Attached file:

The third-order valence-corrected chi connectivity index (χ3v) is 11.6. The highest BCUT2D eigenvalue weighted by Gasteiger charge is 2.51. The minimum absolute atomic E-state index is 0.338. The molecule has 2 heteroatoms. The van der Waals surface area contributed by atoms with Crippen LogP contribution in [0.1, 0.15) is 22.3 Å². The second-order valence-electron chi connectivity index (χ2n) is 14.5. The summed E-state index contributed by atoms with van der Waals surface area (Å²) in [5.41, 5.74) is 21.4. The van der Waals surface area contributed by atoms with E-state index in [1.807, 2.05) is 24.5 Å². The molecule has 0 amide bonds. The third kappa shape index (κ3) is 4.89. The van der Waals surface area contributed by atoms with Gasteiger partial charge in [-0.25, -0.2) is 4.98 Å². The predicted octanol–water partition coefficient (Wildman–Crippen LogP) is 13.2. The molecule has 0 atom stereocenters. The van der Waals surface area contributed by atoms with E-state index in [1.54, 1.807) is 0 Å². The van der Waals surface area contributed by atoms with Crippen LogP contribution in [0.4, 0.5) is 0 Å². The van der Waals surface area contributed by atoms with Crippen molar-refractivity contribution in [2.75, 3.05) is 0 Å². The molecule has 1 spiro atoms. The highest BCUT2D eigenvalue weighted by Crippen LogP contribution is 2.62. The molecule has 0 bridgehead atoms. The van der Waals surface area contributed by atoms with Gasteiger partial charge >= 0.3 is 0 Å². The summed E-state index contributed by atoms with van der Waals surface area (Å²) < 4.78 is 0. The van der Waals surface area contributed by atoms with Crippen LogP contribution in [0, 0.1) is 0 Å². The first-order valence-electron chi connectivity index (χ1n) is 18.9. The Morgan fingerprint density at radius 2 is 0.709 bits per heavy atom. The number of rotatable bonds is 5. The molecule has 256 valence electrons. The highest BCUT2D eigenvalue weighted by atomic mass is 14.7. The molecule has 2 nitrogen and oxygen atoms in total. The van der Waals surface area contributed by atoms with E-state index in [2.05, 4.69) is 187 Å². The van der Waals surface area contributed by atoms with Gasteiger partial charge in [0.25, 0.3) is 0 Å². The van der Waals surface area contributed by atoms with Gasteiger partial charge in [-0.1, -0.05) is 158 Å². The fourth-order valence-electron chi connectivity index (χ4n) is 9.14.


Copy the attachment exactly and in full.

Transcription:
The third-order valence-corrected chi connectivity index (χ3v) is 11.6. The highest BCUT2D eigenvalue weighted by Gasteiger charge is 2.51. The minimum absolute atomic E-state index is 0.338. The molecule has 2 heteroatoms. The van der Waals surface area contributed by atoms with Crippen LogP contribution in [0.1, 0.15) is 22.3 Å². The second-order valence-electron chi connectivity index (χ2n) is 14.5. The summed E-state index contributed by atoms with van der Waals surface area (Å²) in [5.41, 5.74) is 21.4. The van der Waals surface area contributed by atoms with E-state index in [1.807, 2.05) is 24.5 Å². The molecule has 0 amide bonds. The third kappa shape index (κ3) is 4.89. The van der Waals surface area contributed by atoms with Gasteiger partial charge in [-0.25, -0.2) is 4.98 Å². The predicted octanol–water partition coefficient (Wildman–Crippen LogP) is 13.2. The molecule has 0 atom stereocenters. The van der Waals surface area contributed by atoms with E-state index in [1.54, 1.807) is 0 Å². The van der Waals surface area contributed by atoms with Crippen LogP contribution in [0.4, 0.5) is 0 Å². The van der Waals surface area contributed by atoms with Crippen molar-refractivity contribution in [2.75, 3.05) is 0 Å². The molecule has 1 spiro atoms. The highest BCUT2D eigenvalue weighted by Crippen LogP contribution is 2.62. The molecule has 0 bridgehead atoms. The van der Waals surface area contributed by atoms with Gasteiger partial charge >= 0.3 is 0 Å². The summed E-state index contributed by atoms with van der Waals surface area (Å²) < 4.78 is 0. The van der Waals surface area contributed by atoms with Crippen LogP contribution in [0, 0.1) is 0 Å². The first-order valence-electron chi connectivity index (χ1n) is 18.9. The Morgan fingerprint density at radius 2 is 0.709 bits per heavy atom. The number of rotatable bonds is 5. The molecule has 256 valence electrons. The highest BCUT2D eigenvalue weighted by atomic mass is 14.7. The molecule has 2 nitrogen and oxygen atoms in total. The van der Waals surface area contributed by atoms with E-state index in [2.05, 4.69) is 187 Å². The van der Waals surface area contributed by atoms with Gasteiger partial charge in [0.25, 0.3) is 0 Å². The van der Waals surface area contributed by atoms with Gasteiger partial charge in [-0.1, -0.05) is 158 Å². The fourth-order valence-electron chi connectivity index (χ4n) is 9.14.